I’ve won every single game with Karn Liberated. I’ve never played Karn in Limited and it is truly one of the best card I’ve ever played.

This was one of my first Sealed pools, and if I had it today I would have certainly built it B/G/u. Kodama’s Reach, Satyr Wayfinder, Safehold Elite, and Pulse of Murasa are good cards, and good enablers for a deck with this strong of a late-game.

I would probably splash for the Aethersnipe because of how good it is in this format due to the many totem armor Auras around, but blue doesn’t offer much otherwise, and the Flight of Fancy are just not as good as I initially thought, as they are too weak to opposing removal or bounce.

Long story short: Deck was poorly built but Karn is broken.

Let’s now get to the 2-1 decks.

R/W

This is the one and only aggressive deck I registered, and it took me a long time to decide not to go red-green with Eternal Witness and three Wild Mongrel in the pool. I have to admit that I boarded into R/G in at least two games, and I won both of them.

Going aggressive in Sealed takes a lot, in my opinion. Even though there are a ton of cards to support the archetype, it’s still much easier to accomplish in Draft than in Sealed. Removal is much more plentiful and it’s harder to get the heroic synergies up and running. Generally you want to stay away from aggressive decks, but when they show up you need to recognize them and build accordingly, very similar to Guilds of Ravnica Sealed.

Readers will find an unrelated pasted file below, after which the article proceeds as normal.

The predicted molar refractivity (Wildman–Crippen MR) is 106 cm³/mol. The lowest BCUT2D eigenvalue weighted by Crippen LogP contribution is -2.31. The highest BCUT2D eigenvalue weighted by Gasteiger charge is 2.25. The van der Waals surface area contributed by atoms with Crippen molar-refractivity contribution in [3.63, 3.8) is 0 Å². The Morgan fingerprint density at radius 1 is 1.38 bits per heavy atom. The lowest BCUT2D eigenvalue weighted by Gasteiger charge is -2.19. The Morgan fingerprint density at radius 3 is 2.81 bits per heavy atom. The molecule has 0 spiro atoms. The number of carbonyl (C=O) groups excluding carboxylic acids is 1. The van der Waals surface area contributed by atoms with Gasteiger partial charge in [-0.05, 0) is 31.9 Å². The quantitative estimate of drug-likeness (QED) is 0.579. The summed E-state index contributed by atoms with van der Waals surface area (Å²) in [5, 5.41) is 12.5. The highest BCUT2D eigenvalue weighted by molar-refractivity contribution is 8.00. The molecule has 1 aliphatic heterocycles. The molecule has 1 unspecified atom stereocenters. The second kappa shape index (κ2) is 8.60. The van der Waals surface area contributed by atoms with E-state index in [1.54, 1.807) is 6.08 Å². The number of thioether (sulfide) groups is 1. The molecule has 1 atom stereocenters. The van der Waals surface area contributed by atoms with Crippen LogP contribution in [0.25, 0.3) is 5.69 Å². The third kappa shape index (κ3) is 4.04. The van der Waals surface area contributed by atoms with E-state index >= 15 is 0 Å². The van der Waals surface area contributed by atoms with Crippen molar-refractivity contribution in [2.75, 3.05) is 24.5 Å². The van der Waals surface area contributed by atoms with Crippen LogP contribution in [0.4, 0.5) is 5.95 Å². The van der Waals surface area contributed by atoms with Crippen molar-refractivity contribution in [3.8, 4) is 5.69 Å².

B/G

Another bread-and-butter B/G deck with all of the most solid cards. I’m not entirely sold on Boar Umbra. I didn’t draw it during the three rounds, though I boarded it out for Fume Spitter and Offalsnout a bunch.
This is the ideal deck I would love to have at the GP. Some Satyr Wayfinders to smooth your draws, some key removal, and a good top end.

Let’s finally close with the worst decks, the ones that went 1-2 and 0-3. They all happened to be blue decks.

U/B 1-2

This deck, at first glance, seems insane—you have all the synergies in the world!

It has Sultai Skullkeeper, Deranged Assistant, Dreamscape Artist, Stitcher’s Apprentice, and Forbidden Alchemy as cheap ways to get things in the graveyard. It has Marang River Prowler, Stitched Drake, and Death Denied to get value out of them.